Here are three things I know:
1. It can be hard to get paid for your work when you’re a writer. In a world where some people think fifteen bucks is adequate compensation for a blog post … well, it can feel downright impossible to make a living with words.
2. Marketers and business owners don’t have the slightest clue how to hire a good writer. I’ve talked with enough of them to know that they have no idea what to look for when evaluating writers, so they often end up with content people who are churning out copy that’s best described as “meh.”
3. Writing has never been more important than it is right now. In the digital age, it’s all about engaging with your customers through content. Whether that’s blog posts, e-books, videos or social media, more often than not, those messages start with words.
So let’s do the math: Writers and business owners need each other.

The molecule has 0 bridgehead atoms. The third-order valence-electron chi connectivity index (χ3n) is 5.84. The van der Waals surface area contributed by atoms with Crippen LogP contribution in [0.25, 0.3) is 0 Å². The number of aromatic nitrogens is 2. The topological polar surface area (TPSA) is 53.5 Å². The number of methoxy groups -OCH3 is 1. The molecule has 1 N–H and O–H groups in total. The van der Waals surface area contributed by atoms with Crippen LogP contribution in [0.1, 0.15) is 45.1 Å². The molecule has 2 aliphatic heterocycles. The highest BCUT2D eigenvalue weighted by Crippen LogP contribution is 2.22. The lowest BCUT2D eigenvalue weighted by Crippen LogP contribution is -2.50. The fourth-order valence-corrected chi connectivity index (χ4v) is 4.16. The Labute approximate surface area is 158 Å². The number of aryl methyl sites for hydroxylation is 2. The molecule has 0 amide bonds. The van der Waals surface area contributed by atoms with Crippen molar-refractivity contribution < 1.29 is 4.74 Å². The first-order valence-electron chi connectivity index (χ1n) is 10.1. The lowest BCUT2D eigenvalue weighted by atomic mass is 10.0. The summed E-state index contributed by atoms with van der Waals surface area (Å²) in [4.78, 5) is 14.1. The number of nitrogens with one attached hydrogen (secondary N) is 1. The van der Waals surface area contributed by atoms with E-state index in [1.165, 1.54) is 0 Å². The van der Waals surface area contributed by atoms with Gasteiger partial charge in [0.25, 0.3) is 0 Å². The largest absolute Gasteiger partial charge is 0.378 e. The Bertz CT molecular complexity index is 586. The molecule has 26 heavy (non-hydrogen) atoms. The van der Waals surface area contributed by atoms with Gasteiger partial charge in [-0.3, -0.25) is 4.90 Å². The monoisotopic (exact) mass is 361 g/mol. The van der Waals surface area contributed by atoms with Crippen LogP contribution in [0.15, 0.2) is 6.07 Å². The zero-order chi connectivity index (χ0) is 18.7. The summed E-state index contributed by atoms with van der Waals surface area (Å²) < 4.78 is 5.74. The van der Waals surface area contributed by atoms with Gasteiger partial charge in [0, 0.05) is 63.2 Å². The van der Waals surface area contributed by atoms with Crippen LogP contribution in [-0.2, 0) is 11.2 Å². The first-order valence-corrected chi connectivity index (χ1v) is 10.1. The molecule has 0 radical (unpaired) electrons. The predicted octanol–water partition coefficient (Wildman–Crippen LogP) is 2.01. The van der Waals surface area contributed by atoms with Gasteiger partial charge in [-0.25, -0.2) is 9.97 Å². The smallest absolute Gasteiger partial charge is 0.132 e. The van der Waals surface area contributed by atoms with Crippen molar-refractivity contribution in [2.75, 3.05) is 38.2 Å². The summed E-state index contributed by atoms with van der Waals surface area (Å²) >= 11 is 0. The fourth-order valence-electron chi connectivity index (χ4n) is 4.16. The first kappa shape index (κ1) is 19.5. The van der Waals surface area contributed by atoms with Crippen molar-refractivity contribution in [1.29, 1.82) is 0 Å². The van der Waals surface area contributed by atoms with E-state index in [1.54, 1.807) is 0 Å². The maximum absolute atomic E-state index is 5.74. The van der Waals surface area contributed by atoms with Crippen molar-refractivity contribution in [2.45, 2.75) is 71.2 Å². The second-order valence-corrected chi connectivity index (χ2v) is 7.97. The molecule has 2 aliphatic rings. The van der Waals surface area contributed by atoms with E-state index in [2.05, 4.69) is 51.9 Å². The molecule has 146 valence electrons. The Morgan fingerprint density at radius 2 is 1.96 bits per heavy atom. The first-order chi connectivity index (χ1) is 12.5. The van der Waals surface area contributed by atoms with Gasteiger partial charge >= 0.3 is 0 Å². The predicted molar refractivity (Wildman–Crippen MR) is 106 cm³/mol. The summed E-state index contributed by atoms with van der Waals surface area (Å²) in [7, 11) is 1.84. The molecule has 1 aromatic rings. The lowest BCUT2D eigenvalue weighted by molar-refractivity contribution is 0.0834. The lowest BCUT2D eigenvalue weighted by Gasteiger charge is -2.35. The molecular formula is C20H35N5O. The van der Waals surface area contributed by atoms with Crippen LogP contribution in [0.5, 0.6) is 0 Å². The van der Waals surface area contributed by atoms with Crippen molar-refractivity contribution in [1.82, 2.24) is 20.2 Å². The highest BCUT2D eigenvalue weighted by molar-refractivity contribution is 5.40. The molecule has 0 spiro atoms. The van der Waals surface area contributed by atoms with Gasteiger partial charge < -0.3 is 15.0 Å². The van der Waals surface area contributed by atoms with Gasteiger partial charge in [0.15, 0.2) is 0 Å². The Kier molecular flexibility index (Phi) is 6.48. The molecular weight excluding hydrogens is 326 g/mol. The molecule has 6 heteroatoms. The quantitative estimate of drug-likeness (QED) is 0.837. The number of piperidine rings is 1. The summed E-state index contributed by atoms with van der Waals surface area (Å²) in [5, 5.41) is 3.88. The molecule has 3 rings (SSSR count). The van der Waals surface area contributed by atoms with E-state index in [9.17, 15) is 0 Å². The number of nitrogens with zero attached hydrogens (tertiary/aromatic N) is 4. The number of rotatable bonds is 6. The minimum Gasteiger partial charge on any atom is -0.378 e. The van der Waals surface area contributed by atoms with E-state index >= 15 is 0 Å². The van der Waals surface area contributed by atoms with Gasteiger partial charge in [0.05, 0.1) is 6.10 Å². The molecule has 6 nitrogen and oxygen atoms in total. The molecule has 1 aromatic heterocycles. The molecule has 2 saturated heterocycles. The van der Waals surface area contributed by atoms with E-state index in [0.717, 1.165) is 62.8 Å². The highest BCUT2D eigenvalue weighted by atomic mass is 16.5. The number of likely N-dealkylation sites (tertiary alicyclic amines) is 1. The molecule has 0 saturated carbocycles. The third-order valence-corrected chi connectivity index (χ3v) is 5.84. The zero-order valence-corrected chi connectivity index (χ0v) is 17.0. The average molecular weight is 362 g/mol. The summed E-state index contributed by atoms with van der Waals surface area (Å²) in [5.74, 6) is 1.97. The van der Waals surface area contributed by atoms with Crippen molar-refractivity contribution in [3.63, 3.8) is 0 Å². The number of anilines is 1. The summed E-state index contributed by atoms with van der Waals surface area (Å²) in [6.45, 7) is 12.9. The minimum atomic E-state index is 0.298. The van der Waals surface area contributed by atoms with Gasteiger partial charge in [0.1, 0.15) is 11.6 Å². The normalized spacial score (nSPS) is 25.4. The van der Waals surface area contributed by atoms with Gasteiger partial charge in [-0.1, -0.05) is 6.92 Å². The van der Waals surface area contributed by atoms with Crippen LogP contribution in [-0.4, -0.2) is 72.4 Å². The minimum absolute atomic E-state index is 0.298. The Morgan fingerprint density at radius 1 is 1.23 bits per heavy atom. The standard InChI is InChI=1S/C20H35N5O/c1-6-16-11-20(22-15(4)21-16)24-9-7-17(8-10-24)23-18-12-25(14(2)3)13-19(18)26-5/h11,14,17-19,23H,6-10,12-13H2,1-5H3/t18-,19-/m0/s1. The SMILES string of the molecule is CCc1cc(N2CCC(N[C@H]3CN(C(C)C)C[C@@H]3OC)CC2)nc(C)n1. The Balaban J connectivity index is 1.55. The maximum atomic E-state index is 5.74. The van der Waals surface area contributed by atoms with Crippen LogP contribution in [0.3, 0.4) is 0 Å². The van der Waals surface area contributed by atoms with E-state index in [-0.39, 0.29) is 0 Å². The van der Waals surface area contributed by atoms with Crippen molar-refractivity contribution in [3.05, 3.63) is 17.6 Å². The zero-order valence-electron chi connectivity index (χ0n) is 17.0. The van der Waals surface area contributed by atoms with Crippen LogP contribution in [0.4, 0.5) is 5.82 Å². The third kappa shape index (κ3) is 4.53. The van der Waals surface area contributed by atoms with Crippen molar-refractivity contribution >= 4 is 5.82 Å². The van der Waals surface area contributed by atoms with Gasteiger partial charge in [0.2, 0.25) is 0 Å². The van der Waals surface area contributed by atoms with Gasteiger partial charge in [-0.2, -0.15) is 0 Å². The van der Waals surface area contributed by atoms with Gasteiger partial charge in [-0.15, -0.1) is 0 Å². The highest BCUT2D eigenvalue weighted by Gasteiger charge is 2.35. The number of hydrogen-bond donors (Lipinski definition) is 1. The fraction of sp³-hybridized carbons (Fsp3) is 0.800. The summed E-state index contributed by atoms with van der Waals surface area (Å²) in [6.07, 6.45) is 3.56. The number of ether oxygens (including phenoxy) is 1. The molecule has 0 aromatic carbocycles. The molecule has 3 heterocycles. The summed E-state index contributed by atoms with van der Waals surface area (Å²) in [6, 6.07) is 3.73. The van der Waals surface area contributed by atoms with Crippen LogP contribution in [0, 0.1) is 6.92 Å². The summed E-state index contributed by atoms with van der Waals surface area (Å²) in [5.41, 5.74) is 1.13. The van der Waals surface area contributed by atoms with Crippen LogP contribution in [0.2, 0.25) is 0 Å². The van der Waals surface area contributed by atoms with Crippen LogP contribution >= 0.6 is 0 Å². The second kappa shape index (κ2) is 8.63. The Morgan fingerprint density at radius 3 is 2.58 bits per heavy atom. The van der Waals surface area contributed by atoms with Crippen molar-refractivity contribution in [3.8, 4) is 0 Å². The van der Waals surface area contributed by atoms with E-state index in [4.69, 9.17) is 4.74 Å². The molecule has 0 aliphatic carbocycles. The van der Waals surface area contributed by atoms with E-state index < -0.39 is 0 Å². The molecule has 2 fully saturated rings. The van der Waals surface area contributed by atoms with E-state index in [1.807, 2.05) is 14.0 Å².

Over the last few years I have half accidentally-stumbled and half barged my way in to the field of content marketing. It hasn’t always been easy — in fact, far from it, back when I was newly divorced single mom of two barely keeping my head above the poverty line. But eventually I found myself making a living — and then a darn good living — largely while working from home.
Now I’m in a spot where writer friends — both professional scribblers and “hobby” bloggers — ask me for advice. Rather than setting up coffee dates with everyone, fun as that is, I thought I’d just try to capture and share what I know here on this blog. (Psst … subscribe for email updates on the left.)
I’ve also recently found myself in the surprising position of talking to several companies about how to run content efficiently and how to hire writers who are worth their money. I’m happy to share those insights as well.
Content is changing and going in new directions all the time — it can be overwhelming and I certainly can’t claim to know it all. There are lots of ways to be a professional writer. I’ve managed to forge my own path over the years and carve out a sweet little professional niche for myself. If I can help other people do the same, it’s my privilege to do so.
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